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(3rd LD) Parties agree to hold justice minister nominee hearing Friday

All Headlines 17:25 September 04, 2019

(Attn: ADDS presidential office's comment in paras 14-15)

SEOUL, Sept. 4 (Yonhap) -- South Korea's ruling and main opposition parties on Wednesday agreed to hold a confirmation hearing for a disputed justice minister candidate later this week.

The rival parties had been in a row over scheduling the parliamentary hearing of Justice Minister nominee Cho Kuk, who faces corruption allegations involving his family.

The dramatic agreement was reached during a meeting at the National Assembly between Na Kyung-won, floor leader of the main opposition Liberty Korea Party, and her ruling Democratic Party (DP) counterpart Lee In-young.

Na Kyung-won, floor leader of the main opposition Liberty Korea Party, shakes hands with ruling Democratic Party counterpart Lee In-young at the National Assembly in Seoul on Sept. 4, 2019. (Yonhap)

"There was a gap in our opinion, but we've agreed to hold a confirmation hearing for Cho on Friday judging that it is desirable to fulfill the parliament's duty," Na told reporters.

Lee said the two sides have agreed not to request that Cho's family members attend the hearing.

"The legal deadline for summoning witnesses has passed. We will be proceeding with the confirmation hearing without witnesses," the DP floor leader said.

The minor opposition Bareunmirae Party, however, reiterated its earlier stance and implied that it won't attend the hearing.

"President Moon's disregard of the people and the National Assembly has crossed the line," the party's floor leader Oh Shin-hwan said earlier in the day.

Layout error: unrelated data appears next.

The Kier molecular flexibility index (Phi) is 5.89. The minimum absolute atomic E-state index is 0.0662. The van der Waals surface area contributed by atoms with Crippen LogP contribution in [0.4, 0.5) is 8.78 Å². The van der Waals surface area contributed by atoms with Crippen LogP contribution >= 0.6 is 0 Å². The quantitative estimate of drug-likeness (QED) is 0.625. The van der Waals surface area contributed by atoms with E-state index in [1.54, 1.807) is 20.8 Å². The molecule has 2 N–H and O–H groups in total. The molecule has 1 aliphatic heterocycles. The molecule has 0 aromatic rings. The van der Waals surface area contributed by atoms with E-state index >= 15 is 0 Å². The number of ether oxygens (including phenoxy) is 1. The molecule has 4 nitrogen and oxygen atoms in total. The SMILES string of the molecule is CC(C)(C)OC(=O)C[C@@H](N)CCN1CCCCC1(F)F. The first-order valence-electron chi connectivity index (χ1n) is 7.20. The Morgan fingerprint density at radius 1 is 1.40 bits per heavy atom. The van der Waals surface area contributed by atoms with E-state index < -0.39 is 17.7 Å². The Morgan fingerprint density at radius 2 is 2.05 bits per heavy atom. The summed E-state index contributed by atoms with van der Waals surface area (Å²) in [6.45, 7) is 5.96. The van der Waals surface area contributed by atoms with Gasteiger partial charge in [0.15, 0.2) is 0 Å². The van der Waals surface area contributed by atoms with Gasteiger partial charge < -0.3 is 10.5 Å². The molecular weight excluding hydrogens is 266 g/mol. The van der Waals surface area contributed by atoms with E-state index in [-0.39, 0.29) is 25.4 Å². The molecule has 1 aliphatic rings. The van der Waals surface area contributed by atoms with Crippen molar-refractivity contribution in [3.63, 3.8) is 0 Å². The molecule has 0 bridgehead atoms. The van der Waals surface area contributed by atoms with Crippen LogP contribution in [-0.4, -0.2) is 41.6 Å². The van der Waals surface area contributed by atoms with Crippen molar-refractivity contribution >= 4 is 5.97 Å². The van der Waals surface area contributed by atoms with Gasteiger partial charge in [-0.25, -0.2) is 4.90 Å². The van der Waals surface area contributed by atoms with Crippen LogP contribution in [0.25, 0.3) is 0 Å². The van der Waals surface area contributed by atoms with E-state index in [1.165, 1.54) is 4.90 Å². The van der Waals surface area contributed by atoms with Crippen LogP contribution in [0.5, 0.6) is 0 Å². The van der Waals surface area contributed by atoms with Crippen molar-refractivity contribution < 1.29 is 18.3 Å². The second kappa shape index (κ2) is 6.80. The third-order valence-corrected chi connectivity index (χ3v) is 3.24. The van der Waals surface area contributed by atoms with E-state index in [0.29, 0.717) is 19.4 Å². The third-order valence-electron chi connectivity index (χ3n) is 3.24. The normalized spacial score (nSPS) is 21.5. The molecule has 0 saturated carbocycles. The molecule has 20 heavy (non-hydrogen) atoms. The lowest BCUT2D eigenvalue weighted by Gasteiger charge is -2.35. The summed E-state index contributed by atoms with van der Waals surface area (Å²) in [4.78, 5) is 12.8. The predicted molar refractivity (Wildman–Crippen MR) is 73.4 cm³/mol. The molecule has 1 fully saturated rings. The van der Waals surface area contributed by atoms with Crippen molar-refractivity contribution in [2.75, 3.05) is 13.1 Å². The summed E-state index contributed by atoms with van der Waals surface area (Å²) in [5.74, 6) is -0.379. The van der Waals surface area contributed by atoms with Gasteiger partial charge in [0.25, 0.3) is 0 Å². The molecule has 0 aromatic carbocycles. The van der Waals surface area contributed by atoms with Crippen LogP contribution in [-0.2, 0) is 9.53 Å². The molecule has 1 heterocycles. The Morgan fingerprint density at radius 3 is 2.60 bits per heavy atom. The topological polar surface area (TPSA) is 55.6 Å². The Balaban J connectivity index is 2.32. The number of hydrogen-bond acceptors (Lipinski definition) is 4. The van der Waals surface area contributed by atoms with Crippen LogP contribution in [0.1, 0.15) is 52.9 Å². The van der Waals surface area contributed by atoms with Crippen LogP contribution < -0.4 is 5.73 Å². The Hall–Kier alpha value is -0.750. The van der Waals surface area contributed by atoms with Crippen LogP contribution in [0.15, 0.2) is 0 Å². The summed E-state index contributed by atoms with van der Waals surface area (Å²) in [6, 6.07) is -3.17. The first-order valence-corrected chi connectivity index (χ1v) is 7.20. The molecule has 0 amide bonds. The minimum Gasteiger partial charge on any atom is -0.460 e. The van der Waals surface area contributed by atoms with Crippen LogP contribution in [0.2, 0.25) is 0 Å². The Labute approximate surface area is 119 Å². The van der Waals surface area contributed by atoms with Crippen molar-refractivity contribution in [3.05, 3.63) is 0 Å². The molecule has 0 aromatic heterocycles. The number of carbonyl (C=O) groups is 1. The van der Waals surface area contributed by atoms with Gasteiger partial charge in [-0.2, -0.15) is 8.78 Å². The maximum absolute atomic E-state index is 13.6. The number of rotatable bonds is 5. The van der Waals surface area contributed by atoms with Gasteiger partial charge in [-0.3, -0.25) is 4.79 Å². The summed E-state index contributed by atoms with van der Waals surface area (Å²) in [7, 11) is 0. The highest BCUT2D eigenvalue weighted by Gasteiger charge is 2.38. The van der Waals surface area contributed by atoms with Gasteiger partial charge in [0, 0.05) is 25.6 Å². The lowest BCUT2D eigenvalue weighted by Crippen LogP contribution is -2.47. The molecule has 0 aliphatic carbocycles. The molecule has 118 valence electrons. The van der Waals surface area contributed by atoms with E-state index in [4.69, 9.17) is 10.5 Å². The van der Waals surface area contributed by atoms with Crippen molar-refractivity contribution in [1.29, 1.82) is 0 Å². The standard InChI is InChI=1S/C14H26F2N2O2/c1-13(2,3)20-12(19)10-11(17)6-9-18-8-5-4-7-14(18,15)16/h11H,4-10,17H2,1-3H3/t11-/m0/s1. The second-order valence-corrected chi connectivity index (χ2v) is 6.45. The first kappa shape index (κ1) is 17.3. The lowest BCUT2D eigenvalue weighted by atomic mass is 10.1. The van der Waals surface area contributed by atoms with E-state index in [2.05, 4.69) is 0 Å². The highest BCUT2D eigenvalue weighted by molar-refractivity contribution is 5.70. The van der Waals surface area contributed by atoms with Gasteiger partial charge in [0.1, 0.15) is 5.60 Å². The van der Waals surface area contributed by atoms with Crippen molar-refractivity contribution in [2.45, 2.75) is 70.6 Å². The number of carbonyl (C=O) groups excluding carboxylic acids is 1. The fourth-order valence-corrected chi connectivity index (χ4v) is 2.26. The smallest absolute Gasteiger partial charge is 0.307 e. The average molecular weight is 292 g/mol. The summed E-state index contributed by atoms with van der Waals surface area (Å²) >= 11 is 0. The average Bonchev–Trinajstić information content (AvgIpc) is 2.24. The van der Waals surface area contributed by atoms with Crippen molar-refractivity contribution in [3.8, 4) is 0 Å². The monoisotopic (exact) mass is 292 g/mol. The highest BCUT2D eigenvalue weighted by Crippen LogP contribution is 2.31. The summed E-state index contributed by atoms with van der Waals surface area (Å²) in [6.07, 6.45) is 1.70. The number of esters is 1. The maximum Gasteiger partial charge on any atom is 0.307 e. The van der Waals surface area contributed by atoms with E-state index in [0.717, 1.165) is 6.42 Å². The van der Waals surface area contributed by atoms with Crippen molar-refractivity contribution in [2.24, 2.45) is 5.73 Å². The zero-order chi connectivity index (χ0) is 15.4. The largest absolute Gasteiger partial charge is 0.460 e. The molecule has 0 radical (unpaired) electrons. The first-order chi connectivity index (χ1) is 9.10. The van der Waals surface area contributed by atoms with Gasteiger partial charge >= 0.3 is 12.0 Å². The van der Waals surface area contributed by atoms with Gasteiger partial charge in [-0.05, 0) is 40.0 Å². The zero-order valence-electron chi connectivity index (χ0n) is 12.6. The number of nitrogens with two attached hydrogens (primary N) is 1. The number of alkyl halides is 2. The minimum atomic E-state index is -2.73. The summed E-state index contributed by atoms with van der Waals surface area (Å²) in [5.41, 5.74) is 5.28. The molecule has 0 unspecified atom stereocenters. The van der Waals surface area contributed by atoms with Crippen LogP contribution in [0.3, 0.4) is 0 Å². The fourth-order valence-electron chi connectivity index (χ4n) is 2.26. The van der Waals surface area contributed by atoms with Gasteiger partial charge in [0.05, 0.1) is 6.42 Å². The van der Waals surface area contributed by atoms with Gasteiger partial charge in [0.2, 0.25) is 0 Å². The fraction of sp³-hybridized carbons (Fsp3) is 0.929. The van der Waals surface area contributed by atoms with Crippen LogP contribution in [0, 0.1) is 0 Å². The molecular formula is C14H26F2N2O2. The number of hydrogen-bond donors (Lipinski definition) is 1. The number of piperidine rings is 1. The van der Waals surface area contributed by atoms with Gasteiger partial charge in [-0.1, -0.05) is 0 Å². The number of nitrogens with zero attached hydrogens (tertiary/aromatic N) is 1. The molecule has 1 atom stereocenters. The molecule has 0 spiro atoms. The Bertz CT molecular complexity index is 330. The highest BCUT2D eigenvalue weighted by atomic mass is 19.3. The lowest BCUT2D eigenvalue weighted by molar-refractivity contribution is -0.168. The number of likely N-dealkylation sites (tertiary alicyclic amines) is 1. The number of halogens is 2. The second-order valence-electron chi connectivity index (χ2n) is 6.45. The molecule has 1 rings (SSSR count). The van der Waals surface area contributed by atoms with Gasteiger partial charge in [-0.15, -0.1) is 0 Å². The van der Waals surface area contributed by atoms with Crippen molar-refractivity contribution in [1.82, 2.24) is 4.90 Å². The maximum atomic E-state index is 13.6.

Cho Kuk speaks to reporters during his commute to the hearing preparation office on Sept. 4, 2019. (Yonhap)

The minister nominee welcomed the decision, saying that he will clarify the allegations in a detailed manner during the hearing.

Prosecutors have conducted far-reaching raids on more than 20 key locations linked to corruption allegations regarding his 28-year-old daughter's education and a dubious family investment.

However, Cho has consistently defended his family's innocence. On Monday, he held a surprise press conference, denying all the claims against him.

The Wednesday agreement came a day after President Moon Jae-in asked the National Assembly to send a hearing report on Cho by Friday. If parliament does not do so, the president was expected to appoint his pick as early as the weekend.

The presidential office Cheong Wa Dae said Tuesday that technically speaking, it is possible for the assembly to hold the hearing, but everything is up to the political parties.

Cheong Wa Dae also welcomed the agreement.

"(We) anticipate that Cho will clearly explain previous allegations as well as those raised after the press conference at the confirmation hearing," Yoon Do-han, senior presidential secretary for public communication, said.

Cho, a law professor who previously served as a senior presidential secretary, is widely viewed as a key figure tasked with pushing ahead with Moon's drive to reform the state prosecution.

The South Korean public has been sharply divided on the prospect of Cho's appointment.

A Realmeter poll showed on Wednesday that 51.5 percent of the respondents oppose Moon's appointment of Cho. But the proportion of people supporting his appointment rose to 46.1 percent, a reduction of the gap between the two groups from a previous poll.

Meanwhile, students at Cho's alma mater Seoul National University said they plan to hold the third round of candlelight vigils Monday in protest of Cho's possible appointment.



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